In a 1931 Detroit show, the Stout Metal Airplane Division of the Ford Motor Company revealed an aircraft marketed towards everyday motorists. It was named the Skycar, and aimed to create an easy handling car, with automobile-styled comfort. Examples of the basic design were produced between 1931 and 1944.
The following second incarnation of the Skycar, The Skycar II, was the first to use stainless steel, using stainless steel for its construction and twin tail booms. The car had 4 wheeled landing gear to facilitate a later rebuild to roadability which never occurred, and was built with the support of Fred Fisher of General Motors. Lastly, it was evaluated by the US airforce as a potential light transport aircraft, but unfortunately it was destroyed in a hanger fire in 1942.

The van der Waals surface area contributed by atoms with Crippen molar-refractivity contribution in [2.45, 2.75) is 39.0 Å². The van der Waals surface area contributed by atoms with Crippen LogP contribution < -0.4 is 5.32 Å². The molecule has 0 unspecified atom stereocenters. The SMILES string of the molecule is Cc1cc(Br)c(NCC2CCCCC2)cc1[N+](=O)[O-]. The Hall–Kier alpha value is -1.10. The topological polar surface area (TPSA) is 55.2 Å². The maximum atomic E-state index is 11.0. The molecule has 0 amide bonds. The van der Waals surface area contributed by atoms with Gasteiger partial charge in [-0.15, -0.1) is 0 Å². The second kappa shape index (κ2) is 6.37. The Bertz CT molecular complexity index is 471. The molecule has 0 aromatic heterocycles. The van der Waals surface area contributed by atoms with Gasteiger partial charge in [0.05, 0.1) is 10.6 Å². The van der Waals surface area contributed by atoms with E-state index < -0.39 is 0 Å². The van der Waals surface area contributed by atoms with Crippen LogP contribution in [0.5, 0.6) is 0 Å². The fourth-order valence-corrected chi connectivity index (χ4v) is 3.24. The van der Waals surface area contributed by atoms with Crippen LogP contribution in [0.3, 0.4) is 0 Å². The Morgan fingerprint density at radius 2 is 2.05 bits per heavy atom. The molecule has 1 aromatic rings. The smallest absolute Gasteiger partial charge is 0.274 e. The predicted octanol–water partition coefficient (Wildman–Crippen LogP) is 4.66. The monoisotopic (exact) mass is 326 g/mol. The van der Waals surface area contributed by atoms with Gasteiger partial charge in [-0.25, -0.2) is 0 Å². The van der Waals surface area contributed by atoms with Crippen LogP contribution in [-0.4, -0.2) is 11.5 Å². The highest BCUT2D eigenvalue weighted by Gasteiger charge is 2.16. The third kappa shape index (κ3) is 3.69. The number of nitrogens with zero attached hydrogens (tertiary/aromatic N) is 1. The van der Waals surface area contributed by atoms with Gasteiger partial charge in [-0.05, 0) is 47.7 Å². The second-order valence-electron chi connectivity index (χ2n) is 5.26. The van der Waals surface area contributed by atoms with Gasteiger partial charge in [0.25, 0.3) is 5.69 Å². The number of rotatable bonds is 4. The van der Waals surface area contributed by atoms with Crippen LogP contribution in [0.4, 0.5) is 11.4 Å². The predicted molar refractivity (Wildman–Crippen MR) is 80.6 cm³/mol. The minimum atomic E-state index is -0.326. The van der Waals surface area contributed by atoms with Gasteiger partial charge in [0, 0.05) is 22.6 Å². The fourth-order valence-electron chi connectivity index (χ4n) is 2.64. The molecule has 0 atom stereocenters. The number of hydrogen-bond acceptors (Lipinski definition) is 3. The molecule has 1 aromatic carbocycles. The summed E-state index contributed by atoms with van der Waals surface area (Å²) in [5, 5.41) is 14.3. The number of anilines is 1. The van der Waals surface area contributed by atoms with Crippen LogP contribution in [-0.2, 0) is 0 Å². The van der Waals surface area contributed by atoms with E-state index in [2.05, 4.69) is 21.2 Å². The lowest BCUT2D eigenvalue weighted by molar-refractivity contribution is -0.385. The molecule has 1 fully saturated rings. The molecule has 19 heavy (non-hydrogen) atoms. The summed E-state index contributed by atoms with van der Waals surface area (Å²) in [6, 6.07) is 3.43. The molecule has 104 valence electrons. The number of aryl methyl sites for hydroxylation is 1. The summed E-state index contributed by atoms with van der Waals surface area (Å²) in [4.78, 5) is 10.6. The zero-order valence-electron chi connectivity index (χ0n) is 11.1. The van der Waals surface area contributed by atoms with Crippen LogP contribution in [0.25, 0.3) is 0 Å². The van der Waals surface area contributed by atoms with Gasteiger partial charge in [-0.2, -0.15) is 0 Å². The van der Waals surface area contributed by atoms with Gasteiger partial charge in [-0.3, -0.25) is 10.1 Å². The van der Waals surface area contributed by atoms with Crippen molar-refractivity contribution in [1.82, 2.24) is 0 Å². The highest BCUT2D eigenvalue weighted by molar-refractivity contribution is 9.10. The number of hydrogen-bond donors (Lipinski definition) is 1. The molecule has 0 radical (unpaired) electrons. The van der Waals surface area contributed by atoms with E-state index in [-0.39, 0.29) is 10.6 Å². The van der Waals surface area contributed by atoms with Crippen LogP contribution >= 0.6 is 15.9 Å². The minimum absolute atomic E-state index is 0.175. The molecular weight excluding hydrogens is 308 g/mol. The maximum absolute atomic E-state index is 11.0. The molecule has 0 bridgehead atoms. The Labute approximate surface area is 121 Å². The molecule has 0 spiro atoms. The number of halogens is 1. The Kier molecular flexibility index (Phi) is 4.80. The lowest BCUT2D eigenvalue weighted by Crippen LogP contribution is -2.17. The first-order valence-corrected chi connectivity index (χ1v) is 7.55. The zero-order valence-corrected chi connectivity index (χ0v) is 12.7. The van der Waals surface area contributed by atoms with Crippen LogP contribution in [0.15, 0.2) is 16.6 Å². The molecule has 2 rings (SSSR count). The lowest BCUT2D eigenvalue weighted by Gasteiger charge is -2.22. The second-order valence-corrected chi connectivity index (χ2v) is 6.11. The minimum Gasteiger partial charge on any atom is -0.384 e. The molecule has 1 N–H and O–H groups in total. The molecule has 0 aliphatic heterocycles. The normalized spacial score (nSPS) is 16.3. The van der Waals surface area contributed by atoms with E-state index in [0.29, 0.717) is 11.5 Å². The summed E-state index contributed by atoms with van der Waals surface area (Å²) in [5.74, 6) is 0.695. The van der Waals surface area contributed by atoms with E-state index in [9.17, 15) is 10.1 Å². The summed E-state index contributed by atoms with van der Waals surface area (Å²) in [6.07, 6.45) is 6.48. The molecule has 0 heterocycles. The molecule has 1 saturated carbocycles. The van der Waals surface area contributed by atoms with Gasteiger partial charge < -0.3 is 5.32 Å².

The final version of the concept was the Skycar IV, also known as the Spratt-Stout Model 8. It had similar stainless steel twin tail booms to the Skycar II, but it was also fitted with twin fins and rudders. The vehicle had a wingspan of 36 feet and a length of 21 feet. Its projected range was also 300 miles, and had a ceiling of 13,400 feet. The fantastical Skycars were, however, never approved for production.
There are serval new flying cars in development at the moment, all employing different ways of getting the vehicle aloft. For example the X2 flying car by Chinese company XPeng, which uses drone technology. This allows the vehicle to take off vertically, and rotors that fold away so that the X2 can then be driven on the road.
Stainless Steel is an amazingly useful metal, as you can read on our Blog. You can read how it’s been used on everything from watches to planes, rockets to cars. And in a similar way we use Stainless Steel on products as diverse as Stainless Steel Kitchens to Stainless Steel Laboratory Sinks. Have a look at our Stainless Steel product page for more info.